Software & Finance

C++ - Static Variables

Variables can be declared in stack or heap or static. Static variables means the memory is allocated statically and its life time is throughout the program execution time.

If a variable is allocated on the stack, we can see that stack size is increasing. If a variable is allocated on the heap (example using new operator in C++ or malloc in C), we can see that heap size if increasing.

If I allocate a variable of 100 KB in static, which size will increase? Stack or Heap? Both are not correct. Your size of the .EXE file will increase..! This might be a surprise to many programmers in the begining. Similarly global variables are also allocated like static variables and its life time is throughout the program execution time.

Example for static variabales allocation is given below:


#include <iostream>

static char msg[] = "Welcome to my static function";

void DisplayWelcomeMessage()
std::cout << msg; 
    // Accessing the msg static variable in sub function in the current file

int main()


    // Accessing the msg static variable in main function in the current file
std::cout << msg;


Can I have a static variable in a class? Of course, YES. You can have any number of static variables. The use of static variable is all the instance of the class objects can share the same object.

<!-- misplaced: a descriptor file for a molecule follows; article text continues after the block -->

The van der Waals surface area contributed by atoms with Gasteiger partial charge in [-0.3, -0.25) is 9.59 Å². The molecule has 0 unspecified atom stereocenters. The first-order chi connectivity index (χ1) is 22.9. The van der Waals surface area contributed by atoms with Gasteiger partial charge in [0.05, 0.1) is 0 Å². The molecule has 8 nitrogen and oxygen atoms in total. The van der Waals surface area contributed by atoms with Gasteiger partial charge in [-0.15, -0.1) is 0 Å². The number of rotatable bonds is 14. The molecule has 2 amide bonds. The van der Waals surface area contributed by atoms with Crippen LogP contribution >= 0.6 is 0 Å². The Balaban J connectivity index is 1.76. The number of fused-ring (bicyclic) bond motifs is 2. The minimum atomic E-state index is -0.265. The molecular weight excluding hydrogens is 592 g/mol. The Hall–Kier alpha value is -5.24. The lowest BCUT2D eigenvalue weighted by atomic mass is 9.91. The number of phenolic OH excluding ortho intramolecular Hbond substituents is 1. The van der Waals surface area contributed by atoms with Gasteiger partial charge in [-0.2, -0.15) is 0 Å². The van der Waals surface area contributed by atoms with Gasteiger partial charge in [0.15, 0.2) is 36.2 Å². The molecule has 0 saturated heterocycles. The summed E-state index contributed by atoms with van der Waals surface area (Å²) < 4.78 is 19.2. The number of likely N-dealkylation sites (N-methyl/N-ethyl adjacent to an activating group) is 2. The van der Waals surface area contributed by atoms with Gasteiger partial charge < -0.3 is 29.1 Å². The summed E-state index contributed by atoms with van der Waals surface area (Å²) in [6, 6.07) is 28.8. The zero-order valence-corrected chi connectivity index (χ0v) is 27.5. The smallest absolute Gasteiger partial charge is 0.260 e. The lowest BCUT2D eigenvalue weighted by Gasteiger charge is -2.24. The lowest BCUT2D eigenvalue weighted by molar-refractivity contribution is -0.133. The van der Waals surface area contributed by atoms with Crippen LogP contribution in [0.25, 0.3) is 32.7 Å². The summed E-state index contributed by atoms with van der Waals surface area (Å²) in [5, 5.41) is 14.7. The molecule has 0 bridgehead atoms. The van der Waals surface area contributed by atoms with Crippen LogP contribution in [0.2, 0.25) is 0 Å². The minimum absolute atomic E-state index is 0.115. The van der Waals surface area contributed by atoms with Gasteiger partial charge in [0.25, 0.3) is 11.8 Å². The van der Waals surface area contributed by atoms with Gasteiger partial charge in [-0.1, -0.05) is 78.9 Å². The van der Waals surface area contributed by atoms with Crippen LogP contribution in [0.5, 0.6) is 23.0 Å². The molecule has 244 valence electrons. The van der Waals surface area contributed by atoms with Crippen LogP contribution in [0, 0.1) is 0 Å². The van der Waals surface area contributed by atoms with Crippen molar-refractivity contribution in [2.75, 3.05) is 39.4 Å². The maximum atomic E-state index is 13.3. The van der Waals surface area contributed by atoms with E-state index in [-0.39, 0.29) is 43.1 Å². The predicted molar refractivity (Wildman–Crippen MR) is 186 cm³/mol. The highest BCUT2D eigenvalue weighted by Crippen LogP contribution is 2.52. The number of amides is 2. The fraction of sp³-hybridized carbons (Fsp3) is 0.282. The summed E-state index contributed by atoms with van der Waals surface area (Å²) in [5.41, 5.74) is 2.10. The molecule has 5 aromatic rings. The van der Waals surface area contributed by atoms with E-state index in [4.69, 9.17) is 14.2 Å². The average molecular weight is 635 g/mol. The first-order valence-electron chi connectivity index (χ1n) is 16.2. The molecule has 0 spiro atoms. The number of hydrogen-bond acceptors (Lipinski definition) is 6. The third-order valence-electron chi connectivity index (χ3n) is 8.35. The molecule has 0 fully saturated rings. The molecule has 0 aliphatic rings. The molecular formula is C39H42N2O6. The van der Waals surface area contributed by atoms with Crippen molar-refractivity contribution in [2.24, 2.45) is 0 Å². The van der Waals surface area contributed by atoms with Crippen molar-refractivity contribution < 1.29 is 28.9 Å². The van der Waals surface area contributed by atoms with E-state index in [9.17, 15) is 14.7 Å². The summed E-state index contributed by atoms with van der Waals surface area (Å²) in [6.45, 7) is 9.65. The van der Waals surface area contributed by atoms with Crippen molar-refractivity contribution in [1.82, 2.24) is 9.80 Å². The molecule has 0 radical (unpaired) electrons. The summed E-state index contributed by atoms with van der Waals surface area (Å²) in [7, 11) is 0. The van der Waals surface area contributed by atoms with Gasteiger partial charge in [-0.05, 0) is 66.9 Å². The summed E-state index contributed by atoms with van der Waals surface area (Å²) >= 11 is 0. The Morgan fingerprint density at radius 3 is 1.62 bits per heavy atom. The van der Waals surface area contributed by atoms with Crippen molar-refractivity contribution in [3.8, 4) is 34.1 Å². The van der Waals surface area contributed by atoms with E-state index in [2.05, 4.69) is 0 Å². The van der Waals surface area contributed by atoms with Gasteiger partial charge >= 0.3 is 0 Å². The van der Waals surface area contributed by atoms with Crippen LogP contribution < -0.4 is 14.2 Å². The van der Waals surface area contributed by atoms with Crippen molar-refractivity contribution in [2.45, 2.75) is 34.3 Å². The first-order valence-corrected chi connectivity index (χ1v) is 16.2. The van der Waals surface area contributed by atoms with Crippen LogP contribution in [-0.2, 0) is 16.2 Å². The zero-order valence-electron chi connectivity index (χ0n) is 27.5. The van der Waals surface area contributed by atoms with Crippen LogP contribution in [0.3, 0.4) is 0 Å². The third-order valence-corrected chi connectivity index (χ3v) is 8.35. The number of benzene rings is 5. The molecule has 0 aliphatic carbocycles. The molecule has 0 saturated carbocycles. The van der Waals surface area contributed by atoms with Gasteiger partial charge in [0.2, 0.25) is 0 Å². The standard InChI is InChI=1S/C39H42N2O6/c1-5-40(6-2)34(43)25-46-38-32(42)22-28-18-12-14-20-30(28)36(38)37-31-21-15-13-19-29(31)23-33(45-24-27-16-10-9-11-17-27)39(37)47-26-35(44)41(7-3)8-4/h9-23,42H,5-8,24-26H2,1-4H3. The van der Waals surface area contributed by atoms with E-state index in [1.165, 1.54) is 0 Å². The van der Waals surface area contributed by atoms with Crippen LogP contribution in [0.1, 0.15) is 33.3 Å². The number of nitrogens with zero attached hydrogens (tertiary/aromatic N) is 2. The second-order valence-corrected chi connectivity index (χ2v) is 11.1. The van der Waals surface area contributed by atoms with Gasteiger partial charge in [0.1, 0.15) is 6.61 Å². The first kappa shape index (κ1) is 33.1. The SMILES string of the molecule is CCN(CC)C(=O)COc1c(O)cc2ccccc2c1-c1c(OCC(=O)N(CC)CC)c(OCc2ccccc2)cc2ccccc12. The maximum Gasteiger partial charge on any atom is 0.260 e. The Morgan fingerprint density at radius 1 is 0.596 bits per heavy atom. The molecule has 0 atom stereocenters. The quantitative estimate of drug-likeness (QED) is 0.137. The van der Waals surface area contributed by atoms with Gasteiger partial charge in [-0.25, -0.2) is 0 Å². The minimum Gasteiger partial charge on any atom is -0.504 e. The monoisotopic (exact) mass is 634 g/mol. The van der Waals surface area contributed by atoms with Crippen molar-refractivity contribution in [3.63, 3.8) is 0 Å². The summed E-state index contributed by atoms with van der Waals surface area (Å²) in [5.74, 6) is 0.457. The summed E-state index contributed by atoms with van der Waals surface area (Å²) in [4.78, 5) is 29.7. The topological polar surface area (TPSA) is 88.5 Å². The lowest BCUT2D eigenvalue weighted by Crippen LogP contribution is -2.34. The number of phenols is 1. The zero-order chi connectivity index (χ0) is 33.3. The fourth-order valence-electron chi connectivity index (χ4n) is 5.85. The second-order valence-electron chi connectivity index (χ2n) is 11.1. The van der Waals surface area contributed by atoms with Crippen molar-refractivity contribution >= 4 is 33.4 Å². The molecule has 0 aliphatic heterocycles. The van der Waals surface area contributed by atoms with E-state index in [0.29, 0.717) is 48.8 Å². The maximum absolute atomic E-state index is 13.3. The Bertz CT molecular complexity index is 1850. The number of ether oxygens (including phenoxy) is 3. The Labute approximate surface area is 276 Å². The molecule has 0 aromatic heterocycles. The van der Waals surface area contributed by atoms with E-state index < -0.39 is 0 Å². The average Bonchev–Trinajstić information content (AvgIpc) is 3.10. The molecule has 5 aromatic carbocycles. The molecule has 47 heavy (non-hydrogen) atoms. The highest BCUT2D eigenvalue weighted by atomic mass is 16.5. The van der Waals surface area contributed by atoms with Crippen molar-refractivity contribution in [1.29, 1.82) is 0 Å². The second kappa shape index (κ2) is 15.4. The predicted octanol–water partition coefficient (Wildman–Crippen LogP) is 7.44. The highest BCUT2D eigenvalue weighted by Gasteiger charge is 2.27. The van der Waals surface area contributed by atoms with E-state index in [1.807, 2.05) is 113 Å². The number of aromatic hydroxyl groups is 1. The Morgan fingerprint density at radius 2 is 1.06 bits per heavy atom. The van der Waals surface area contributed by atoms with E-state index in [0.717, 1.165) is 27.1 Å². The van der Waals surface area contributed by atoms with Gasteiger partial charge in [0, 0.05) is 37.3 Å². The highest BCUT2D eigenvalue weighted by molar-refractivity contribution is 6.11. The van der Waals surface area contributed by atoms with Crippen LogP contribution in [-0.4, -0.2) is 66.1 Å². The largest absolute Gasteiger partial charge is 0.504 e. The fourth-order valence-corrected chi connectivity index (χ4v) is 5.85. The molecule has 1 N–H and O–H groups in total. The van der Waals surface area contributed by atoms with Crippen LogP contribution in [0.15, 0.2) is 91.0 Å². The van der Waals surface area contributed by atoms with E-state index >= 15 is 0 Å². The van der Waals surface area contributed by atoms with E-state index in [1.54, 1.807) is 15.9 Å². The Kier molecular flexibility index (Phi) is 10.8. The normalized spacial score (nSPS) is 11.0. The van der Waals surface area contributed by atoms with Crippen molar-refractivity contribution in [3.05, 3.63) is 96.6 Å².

In fact if it is a public static variable, you do not even need any class object to access the member. You can access it by <class name>::<static variable name>.

Writing class is only a declaration and it does not allocate any memory. When you create an instance, the memory is allocated. How come static member variables of class gets allocated? You need to allocate explicitly by defining the member variable. Look at the following example on how m_pMySingletonClass is defined.

#include <iostream>


class MySingletonClass {



    int m_nValue;

    MySingletonClass() { };

    MySingletonClass(const MySingletonClass& other);

    const MySingletonClass& operator = (const MySingletonClass& other);



    static MySingletonClass* m_pMySingletonClass;

    static MySingletonClass* GetInstance()


        if(m_pMySingletonClass == NULL)

            m_pMySingletonClass = new MySingletonClass();

        return m_pMySingletonClass;



    int GetValue() const { return m_nValue; }


    void SetValue(int nVal) { m_nValue = nVal; }



// Defining the static member variable m_pMySingletonClass 
MySingletonClass* MySingletonClass::m_pMySingletonClass = NULL;


int main()

    MySingletonClass *p1 = MySingletonClass::GetInstance();

    MySingletonClass *p2 = MySingletonClass::GetInstance();


    std::cout << p2->GetValue(); // Displays 100 on the screen